Five music-lovers from the world of art and design share thealbum artwork that has stuck with them since they first laid eyeson it, and the effect the music itself had on their life and work.First up, Bruce Usher
Bruce is a London-based designer and art director. His conceptual, research-focused designs for high-end clients often hark back to pop culture, music and artists genres.
He recently was behind the redesign of the British Journal of Photography, and will be the design director of Rough Trade’s new monthly magazine.
Here he talks about the importance of D’Angelo’s 2014 album, Black Messiah:
“One of my favourite albums of last year (even if it was released late 2014) was D’Angelo’s Black Messiah, an album that came after 15 years of silence since his last record, and another of my favourite albums, Voodoo. Teased using what would turn out to be the album artwork; a black and white photograph of a crowd of out-stretched hands and fists raised in to the air shot on 16mm film, the imagery has immediate gravitas – particularly compared to his past releases.
Emphasised by simple, considered typography (a capitalised serif carrying the album title and artists’ names) reminiscent of something you’d expect to see on a headstone more than album, the moment captured feels immediately monumental and important. None of the subject’s faces are visible, the crowd of raised hands could really be anyone, it’s difficult to decipher whether the image depicts a protest or a party — the artwork explains the albums contradictions completely.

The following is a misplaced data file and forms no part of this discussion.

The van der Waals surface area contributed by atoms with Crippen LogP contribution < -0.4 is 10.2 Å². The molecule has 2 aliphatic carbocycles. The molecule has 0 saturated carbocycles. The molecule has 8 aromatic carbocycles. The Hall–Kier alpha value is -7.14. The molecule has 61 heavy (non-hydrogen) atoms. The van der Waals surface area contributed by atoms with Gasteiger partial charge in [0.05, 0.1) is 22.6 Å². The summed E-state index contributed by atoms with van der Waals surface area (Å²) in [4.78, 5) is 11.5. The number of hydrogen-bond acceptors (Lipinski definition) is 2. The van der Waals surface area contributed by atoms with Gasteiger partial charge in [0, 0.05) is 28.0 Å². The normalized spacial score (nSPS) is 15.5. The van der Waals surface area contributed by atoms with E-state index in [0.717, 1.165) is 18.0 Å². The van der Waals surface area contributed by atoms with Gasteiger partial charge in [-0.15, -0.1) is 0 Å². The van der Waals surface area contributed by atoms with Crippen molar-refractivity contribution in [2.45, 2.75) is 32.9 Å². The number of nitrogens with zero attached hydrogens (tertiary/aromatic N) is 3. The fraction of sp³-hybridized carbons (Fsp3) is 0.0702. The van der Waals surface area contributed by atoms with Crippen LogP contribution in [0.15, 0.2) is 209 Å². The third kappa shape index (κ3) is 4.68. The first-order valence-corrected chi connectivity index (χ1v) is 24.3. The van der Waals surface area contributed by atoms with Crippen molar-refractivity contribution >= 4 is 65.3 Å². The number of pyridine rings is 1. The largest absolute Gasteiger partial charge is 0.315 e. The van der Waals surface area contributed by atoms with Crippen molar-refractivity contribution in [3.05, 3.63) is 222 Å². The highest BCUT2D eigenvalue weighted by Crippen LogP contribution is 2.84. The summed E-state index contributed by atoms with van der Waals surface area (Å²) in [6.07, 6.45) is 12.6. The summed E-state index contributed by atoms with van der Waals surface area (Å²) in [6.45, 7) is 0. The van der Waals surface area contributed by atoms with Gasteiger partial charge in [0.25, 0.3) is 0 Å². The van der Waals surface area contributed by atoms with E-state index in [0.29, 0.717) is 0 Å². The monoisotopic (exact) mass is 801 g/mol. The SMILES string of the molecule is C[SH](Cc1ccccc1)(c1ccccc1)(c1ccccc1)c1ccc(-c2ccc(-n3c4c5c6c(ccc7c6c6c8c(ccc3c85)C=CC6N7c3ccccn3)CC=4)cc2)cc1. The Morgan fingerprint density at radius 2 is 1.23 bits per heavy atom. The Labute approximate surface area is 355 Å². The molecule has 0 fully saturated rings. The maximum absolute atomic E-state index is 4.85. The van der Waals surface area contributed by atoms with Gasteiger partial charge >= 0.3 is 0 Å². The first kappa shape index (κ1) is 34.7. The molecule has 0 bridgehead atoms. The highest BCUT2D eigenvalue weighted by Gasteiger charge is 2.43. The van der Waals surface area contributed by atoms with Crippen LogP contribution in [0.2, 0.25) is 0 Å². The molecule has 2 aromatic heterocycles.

As you’d expect, D’Angelo’s record is still full of beautiful, rich songs about love and relationships, with music that make you want to move, sway and put your hands up. However, around those layers of instruments, all recorded on reams of analogue tape, many of the songs’ lyrics carry strong messages of protest against racial violence in America. Black Messiah’s songs make you want to dance and think simultaneously – probably summed up best by The Charade.
Interestingly, D’Angelo had wanted to commission Emory Douglas, a past minister of culture for the Black Panthers and art director for the group’s newspaper to illustrate the artwork, but there wasn’t time. When shown the image (actually captured during the Afropunk festival in Brooklyn when the audience were asked to put their hands up in protest) D’Angelo described it as “symbolic of praise in church,” yet another interpretation of the image.
Either way, whilst the sleeve doesn’t possess the iconic imagery associated with the illustrations of Emory Douglas, the artwork is more subtle and less immediate in it’s protest, much like the lyrics woven by D’Angelo into the record, which for me, makes it the perfect fit.”